Locational Analysis of Boston Pizza

Locational Analysis of Boston Pizza - >Location Analysis...

Info iconThis preview shows pages 1–2. Sign up to view the full content.

View Full Document Right Arrow Icon
>Location Analysis of a Franchise Resturaunt > >Kristoffer Eyvindson <peter@the.link.ca> >University of Saskatchewan >Geography 319.3 > >Problem Statement: > Boston Pizza International Inc. is a Canadian owned and operated >restaurant. It has many facilities in Canada and has opened facilities in >the United States and in Southeast Asia. Boston Pizza is penetrating >further into the Canadian market and is opening at a new location on 8th >Street in Saskatoon. The chosen location has been the home of many previous >restaurant failures. It seems odd that any restaurant would want to open in >a location which has proven to be unsuccessful. What characteristics does >Boston Pizza have that other restaurants don't have that may allow this >location to be successful? This new location will be the second Boston >Pizza franchise in Saskatoon, complimenting the facility operating on 50th >Street. Will the market areas of these two restaurants overlap? > >* * * * * > The early beginnings of this restaurant occurred in Edmonton, >Alberta. In 1963 the first Boston Pizza and Spaghetti House opened. The >name of the restaurant is seemingly odd because Boston is the name of a city >in the United States, and has nothing to do with a pizza restaurant located >in Edmonton. Ron Coyle, the original owner, named the restaurant 'Boston' >because the Boston Bruins NHL hockey team was the favorite of the Edmonton >area in the 1960's and he wanted his business to use sports as a promotion. >Another reason, which may have been more of a coincidence, was that his >accountant's surname was Boston ("only way", 37). > Boston Pizza and Spaghetti House became a popular restaurant and in 1968 it >began to operate as a franchise. In mid-1968, Jim Treliving, a former drum >major for the RCMP, and his friend Don Spence bought the franchising rights >for British Columbia with the exception of Vancouver. They opened their >first unit in Penticton, British Columbia, and in the first year of >operation the pizza restaurant grossed $52,000 and the nightclub which was >co-located with the restaurant grossed $80,000 (Cameron, 16). > Meanwhile, franchise units opened in Edmonton, Winnipeg and Vancouver. As >the pizza chain grew, Treliving and George Melville (who had become involved >with Treliving's restaurants as a financial planner) became involved in real >estate ventures in Hawaii and the Okanagon Valley and also in oil >investments in British Columbia (Cameron, 16). In 1983, these two men >purchased Boston Pizza Spaghetti House from the original owner Ron Coyle for >$3 million. This money was raised from private lenders ("recipe is simple", >16). During that same year, the headquarters of Boston Pizza was moved from >Edmonton, Alberta to Richmond, British Columbia where it is found today. > In the past decade, #1601 8th Street East has not been a very successful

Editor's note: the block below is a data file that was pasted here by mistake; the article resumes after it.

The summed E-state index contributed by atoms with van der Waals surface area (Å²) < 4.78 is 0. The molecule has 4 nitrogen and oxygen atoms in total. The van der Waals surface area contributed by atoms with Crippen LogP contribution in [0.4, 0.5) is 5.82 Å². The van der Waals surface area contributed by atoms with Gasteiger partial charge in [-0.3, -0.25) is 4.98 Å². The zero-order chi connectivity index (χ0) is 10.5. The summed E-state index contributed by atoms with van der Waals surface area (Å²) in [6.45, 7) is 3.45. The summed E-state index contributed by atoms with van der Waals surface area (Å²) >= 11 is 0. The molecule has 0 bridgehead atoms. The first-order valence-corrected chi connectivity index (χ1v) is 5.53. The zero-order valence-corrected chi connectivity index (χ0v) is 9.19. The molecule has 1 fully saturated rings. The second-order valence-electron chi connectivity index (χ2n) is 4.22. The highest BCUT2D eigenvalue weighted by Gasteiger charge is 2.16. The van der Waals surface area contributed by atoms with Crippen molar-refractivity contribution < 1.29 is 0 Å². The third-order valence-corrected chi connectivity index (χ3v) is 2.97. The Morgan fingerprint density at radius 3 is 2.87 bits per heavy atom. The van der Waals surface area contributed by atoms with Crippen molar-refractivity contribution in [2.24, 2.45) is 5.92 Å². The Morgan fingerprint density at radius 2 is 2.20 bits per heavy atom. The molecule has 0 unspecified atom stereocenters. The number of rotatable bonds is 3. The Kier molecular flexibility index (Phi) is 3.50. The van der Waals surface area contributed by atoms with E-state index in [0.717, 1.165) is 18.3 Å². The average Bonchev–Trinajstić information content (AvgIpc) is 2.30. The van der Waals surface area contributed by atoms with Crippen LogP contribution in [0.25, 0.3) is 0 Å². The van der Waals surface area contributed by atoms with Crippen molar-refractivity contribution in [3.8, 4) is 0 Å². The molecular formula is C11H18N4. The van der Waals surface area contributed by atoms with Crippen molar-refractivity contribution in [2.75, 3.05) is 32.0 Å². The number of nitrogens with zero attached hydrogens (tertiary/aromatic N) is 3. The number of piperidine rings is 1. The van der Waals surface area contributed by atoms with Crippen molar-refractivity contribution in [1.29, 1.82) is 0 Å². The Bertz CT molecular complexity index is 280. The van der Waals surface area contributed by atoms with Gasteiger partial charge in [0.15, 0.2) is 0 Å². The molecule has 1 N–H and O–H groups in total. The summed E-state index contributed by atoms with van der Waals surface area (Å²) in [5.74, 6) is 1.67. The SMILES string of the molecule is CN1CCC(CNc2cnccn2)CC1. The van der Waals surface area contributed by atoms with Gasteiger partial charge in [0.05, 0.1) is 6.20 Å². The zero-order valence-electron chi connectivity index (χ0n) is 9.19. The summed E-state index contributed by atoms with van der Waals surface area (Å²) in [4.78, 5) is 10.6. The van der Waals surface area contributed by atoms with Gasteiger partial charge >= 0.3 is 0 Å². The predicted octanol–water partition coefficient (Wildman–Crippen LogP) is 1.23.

Background image of page 1

Info iconThis preview has intentionally blurred sections. Sign up to view the full version.

View Full DocumentRight Arrow Icon
Image of page 2
This is the end of the preview. Sign up to access the rest of the document.

This note was uploaded on 11/19/2009 for the course ENG 102 taught by Professor Wilis during the Fall '08 term at Academy of Art University.

Page1 / 5

Locational Analysis of Boston Pizza - &gt;Location Analysis...

This preview shows document pages 1 - 2. Sign up to view the full document.

View Full Document Right Arrow Icon
Ask a homework question - tutors are online